Choosing a Retirement Plan for Independent Contractors

Retirement plan

You Have Great Options!

According to a recent Forbes article, 13% of the US workforce now consists of independent contractors.  And this percentage will continue to grow, both as employers remain reluctant to add permanent headcount and employees seek more flexible, self-directed work arrangements.

Are you among or thinking about become a part of this growing demographic?  If so, there are a number of great retirement plans for independent contractors.  First I’ll cover key facts related to each type of plan and then I’ll talk through some specific scenarios to get you started on making a decision.


The SIMPLE IRA lives up to its name if you’re a solo independent contractor.  You can contribute $12,500 per year or $15,500 if you’re over 50.  These contributions far exceed the $5,500 – $6,500 you can park in a traditional IRA.

If you have employees, things get a little more complicated.  You’re required to follow one of two approaches in terms of employer contributions:

  1. Match each employee’s salary reduction contribution on a dollar-for-dollar basis up to 3% of their salary.
  2. Make non-elective contributions of 2% of each employee’s salary to each employee’s plan, whether they are choosing to contribute to the plan or not.


The big advantage of the SEP IRA is the high contribution limits.  You can contribute up to 25% of your pay, up to a maximum salary deferral of $53,000 a year.

The big disadvantage is that whatever percentage of your pay you’re contributing to your plan, you’ll need to do the same for all of your employees.  So, if you’re contributing 10% for yourself, you’ll need to contribute 10% of each of your employees’ salaries as well.  If you’re on your own, this is a non-issue, but if you have employees working for you, this gets expensive in a hurry!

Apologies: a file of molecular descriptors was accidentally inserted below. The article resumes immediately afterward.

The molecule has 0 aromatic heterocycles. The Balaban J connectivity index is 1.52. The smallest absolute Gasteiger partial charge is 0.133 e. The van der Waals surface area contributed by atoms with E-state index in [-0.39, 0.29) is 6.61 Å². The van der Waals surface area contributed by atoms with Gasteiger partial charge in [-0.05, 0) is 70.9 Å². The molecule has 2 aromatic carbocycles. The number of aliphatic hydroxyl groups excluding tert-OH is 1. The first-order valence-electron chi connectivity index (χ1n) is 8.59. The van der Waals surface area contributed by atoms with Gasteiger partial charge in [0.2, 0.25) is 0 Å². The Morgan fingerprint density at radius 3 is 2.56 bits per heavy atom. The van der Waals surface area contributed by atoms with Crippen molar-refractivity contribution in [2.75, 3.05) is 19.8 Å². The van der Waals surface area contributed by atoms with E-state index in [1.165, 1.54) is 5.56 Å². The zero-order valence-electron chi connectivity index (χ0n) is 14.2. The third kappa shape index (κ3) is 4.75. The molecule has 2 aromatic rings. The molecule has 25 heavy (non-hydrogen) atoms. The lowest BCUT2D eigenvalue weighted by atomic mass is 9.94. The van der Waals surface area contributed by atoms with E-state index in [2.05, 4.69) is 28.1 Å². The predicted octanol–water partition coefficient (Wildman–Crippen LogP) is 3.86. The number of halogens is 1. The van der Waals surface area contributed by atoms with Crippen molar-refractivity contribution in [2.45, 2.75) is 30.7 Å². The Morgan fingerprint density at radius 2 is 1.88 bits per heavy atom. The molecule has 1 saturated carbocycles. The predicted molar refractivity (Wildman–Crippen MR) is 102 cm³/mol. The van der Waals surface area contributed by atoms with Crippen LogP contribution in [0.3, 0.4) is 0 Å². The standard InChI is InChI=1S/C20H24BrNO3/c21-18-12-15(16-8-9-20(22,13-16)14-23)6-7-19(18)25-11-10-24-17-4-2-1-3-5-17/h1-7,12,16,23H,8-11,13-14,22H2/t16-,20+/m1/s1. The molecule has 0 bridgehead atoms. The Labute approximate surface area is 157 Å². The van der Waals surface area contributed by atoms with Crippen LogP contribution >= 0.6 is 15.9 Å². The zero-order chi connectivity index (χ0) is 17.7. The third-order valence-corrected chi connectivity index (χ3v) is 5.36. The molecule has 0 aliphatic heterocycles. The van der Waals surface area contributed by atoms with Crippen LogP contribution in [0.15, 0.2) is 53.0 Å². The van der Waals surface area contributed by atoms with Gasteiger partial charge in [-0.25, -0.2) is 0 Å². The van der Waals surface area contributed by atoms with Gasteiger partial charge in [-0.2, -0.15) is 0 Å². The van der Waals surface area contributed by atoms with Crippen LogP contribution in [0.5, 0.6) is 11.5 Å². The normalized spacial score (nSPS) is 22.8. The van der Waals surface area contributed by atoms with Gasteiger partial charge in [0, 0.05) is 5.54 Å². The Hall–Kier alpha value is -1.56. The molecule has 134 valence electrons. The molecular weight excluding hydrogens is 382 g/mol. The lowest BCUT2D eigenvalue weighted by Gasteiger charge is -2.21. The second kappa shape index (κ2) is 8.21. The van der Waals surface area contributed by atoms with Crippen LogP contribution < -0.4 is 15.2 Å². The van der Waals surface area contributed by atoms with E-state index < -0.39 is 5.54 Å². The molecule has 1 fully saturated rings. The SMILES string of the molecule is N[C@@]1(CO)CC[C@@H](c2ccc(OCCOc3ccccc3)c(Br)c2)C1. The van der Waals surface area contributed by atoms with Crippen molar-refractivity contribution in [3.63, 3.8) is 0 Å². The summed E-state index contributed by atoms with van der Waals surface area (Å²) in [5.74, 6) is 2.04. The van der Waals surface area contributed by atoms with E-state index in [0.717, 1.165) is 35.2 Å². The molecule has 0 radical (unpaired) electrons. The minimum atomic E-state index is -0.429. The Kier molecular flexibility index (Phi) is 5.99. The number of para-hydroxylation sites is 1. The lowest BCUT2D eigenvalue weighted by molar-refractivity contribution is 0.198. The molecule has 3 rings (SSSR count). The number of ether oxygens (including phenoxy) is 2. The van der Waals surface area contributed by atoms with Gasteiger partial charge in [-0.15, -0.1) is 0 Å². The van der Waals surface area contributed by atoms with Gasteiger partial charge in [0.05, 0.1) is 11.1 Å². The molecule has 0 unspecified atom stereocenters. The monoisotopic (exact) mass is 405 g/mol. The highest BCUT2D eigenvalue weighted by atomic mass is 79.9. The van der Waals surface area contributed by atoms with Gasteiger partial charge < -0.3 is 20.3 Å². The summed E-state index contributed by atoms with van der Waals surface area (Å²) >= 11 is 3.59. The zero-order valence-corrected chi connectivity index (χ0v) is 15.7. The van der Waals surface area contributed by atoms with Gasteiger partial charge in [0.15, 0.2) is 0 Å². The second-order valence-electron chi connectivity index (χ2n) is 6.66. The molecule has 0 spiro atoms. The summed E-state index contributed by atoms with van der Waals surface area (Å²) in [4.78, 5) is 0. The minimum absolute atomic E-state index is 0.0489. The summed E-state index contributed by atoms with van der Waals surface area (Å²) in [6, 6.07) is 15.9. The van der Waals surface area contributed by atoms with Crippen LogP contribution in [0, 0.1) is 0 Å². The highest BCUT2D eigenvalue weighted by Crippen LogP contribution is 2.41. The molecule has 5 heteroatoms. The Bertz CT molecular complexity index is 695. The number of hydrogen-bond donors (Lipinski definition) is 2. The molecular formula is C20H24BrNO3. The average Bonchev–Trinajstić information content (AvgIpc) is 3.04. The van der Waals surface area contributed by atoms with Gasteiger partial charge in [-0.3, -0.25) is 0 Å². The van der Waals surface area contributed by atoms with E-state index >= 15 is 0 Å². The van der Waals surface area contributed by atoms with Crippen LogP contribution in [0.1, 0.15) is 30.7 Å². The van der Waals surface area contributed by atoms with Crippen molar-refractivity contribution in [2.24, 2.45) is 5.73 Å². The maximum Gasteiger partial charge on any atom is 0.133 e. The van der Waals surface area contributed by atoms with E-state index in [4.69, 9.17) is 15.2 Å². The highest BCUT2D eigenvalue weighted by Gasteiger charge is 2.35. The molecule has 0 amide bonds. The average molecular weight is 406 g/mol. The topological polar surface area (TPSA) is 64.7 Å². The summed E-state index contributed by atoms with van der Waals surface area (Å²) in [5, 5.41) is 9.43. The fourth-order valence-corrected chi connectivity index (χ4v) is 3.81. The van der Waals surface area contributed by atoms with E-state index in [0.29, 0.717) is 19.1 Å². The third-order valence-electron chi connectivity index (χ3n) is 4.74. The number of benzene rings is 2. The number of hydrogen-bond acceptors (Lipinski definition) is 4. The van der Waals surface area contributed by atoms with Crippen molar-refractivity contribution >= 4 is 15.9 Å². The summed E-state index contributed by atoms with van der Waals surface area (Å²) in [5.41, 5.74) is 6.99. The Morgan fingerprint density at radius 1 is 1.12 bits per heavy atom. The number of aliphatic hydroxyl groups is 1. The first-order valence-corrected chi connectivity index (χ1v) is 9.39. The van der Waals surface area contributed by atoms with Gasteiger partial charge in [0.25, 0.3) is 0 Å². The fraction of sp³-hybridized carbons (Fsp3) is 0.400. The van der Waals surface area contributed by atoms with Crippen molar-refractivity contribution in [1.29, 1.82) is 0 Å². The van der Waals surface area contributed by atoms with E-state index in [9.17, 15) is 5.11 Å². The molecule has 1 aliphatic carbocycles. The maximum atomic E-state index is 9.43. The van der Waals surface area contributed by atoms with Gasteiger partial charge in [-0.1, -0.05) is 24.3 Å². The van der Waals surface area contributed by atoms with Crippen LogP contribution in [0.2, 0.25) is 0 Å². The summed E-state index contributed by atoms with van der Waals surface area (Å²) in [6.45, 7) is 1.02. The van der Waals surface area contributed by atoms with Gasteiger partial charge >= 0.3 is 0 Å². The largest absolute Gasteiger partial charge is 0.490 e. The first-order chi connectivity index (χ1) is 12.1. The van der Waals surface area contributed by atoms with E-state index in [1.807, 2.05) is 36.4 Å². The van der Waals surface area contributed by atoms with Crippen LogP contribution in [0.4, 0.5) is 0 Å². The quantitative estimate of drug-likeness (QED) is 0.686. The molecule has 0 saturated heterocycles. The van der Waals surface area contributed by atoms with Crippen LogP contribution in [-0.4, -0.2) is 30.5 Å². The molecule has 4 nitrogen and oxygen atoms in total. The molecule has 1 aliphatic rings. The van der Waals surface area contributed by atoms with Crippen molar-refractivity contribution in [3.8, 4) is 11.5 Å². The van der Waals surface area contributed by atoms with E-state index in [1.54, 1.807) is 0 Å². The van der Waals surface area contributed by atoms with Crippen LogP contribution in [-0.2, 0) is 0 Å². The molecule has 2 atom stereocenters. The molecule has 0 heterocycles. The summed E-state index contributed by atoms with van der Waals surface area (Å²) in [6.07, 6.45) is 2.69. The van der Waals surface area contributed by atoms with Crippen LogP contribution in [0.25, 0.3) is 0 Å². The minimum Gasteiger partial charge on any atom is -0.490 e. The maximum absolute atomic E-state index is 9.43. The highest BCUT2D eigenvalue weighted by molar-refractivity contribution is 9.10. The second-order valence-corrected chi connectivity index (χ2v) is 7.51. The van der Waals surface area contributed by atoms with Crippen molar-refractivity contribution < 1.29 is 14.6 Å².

The Solo 401(k)

Solo 401(k)’s allow you to make big contributions in a hurry.  You can defer your first $17,500 in earnings right into your plan.  Then you are allowed to contribute an additional 25% of your salary, up to a maximum total contribution of $53,000.  Because of the initial salary deferral feature, you can get to the $53,000 limit at a lower income level than the SEP IRA plan.

An added bonus of these plans is that you can borrow against your plan contributions, should you need money someday to expand your business.

The downside of the solo 401(k) is the administrative hassle.  The paperwork required is more cumbersome and there are additional longer-term requirements.  An example of this is that an annual statement is required once the plan balance hits $250,000.

Traditional & Roth IRA’s

While not specifically for independent contractors, these plans are options as well, particularly if you’re just starting out and can only make modest contributions initially.

For both Traditional and Roth IRA’s, annual contributions are capped at $5,500 or $6,500 if you’re over 50.

Traditional IRA contributions are made in pre-tax dollars, while Roth IRA contributions are in after-tax dollars.